Celiac disease is a multi-factorial chronic inflammatory intestinal disease, characterized by malabsorption resulting from mucosal injury after ingestion of wheat gluten or related rye and barley proteins. Inappropriate T-cell-mediated immune response against ingested gluten in genetically predisposed people, leads to characteristic histological lesions, as villous atrophy and intraepithelial lymphocytosis. Nevertheless, celiac disease is a comprehensive diagnosis with clinical, serological and genetic characteristics integrated with histological features. Biopsy of duodenal mucosa remains the gold standard in the diagnosis of celiac disease with the recognition of the spectrum of histological changes and classification of mucosa damage based on updated Corazza-Villanacci system. Appropriate differential diagnosis evaluation and clinical context also for the diagnosis of complications is, moreover, needed for correct histological features interpretation and clinical management.
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http://dx.doi.org/10.32074/1591-951X-157DOI Listing
http://www.ncbi.nlm.nih.gov/pmc/articles/PMC7931573PMC
September 2020

Precancerous lesions of the stomach, gastric cancer and hereditary gastric cancer syndromes.

Pathologica 2020 Sep;112(3):166-185

Surgical Pathology Unit, Department of Medicine (DIMED), University of Padua, Italy.

Gastric cancer accounts for about 6% of cancers worldwide, being the fifth most frequently diagnosed malignancy and the third leading cause of cancer related death. Gastric carcinogenesis is a multistep and multifactorial process and is the result of the complex interplay between genetic susceptibility and environmental factors. The identification of predisposing conditions and of precancerous lesions is the basis for screening programs and early stage treatment. Furthermore, although most gastric cancers are sporadic, familial clustering is observed in up to 10% of patients. Among them, hereditary cases, related to known cancer susceptibility syndromes and/or genetic causes are thought to account for 1-3% of all gastric cancers. The pathology report of gastric resections specimens therefore requires a standardized approach as well as in depth knowledge of prognostic and treatment associated factors.
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http://dx.doi.org/10.32074/1591-951X-166DOI Listing
http://www.ncbi.nlm.nih.gov/pmc/articles/PMC7931572PMC
September 2020

Neoplastic and pre-neoplastic lesions of the oesophagus and gastro-oesophageal junction.

Pathologica 2020 Sep;112(3):138-152

Surgical Pathology Unit, Department of Medicine (DIMED), University of Padua, Italy.

Oesophageal and gastro-oesophageal junction (GOJ) neoplasms, and their predisposing conditions, may be encountered by the practicing pathologist both as biopsy samples and as surgical specimens in daily practice. Changes in incidence of oesophageal squamous cell carcinomas (such as a decrease in western countries) and in oesophageal and GOJ adenocarcinomas (such as a sharp increase in western countries) are being reported globally. New modes of treatment have changed our histologic reports as specific aspects must be detailed such as in post endoscopic resections or with regards to post neo-adjuvant therapy tumour regression grades. The main aim of this overview is therefore to provide an up-to-date, easily available and clear diagnostic approach to neoplastic and pre-neoplastic conditions of the oesophagus and GOJ, based on the most recent available guidelines and literature.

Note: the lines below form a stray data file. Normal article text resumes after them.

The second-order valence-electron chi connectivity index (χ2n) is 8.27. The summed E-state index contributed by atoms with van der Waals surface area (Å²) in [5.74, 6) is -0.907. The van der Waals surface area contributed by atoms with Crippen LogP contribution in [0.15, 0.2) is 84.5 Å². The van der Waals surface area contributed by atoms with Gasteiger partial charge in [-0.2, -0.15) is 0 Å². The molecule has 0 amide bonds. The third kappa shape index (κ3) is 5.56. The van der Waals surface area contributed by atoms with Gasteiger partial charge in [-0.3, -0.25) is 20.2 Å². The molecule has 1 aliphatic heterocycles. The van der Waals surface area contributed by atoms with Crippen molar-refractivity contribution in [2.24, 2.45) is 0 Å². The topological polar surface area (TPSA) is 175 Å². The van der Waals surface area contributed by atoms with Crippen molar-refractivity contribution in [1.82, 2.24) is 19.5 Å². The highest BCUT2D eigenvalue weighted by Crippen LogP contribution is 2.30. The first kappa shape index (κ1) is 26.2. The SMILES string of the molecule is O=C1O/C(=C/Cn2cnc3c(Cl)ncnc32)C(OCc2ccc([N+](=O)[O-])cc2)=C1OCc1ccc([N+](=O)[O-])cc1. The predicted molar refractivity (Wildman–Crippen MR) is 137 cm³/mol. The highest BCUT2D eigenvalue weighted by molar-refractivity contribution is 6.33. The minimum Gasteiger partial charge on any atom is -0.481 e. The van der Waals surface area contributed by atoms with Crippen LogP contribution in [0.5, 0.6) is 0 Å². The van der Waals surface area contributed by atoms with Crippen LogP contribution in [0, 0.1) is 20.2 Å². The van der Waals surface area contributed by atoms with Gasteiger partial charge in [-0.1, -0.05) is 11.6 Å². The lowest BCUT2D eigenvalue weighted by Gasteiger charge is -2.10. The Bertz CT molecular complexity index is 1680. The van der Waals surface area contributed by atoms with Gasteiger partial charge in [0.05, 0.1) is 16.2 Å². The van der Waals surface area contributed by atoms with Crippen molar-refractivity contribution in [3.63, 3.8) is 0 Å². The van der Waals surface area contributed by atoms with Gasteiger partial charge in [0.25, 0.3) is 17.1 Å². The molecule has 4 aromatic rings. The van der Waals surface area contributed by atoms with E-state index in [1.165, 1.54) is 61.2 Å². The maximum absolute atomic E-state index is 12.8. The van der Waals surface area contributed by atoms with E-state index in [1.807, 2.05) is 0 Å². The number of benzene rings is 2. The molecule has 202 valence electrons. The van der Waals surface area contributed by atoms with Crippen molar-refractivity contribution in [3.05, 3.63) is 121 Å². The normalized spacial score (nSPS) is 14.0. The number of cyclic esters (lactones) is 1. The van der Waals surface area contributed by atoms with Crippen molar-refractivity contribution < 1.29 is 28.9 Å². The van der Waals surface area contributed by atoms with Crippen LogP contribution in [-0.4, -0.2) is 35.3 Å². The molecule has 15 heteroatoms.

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http://dx.doi.org/10.32074/1591-951X-164DOI Listing
http://www.ncbi.nlm.nih.gov/pmc/articles/PMC7931575PMC
September 2020

Non gastro-esophageal reflux disease related esophagitis: an overview with a histologic diagnostic approach.

Pathologica 2020 Sep;112(3):128-137

Anatomic Pathology, San Martino IRCCS Hospital, Genova, Italy.

Several pathological conditions, other than gastro-esophageal reflux disease and its complications, can affect the esophagus. While some of these can present with unspecific lesions (i.e. ulcers and epithelial damage) and require clinico-pathological correlation for diagnosis (i.e. drug-induced esophagitis and corrosive esophagitis) other conditions show distinctive histological lesions which enable the pathologist to reach the diagnosis (i.e. some specific infectious esophagites and Crohn's disease). In this context eosinophilic esophagitis is the condition which has been increasingly studied in the last two decades, while lymphocytic esophagitis, a relatively new entity, still represents an enigma. This overview will focus on and describe histologic lesions which allow pathologists to differentiate between these conditions.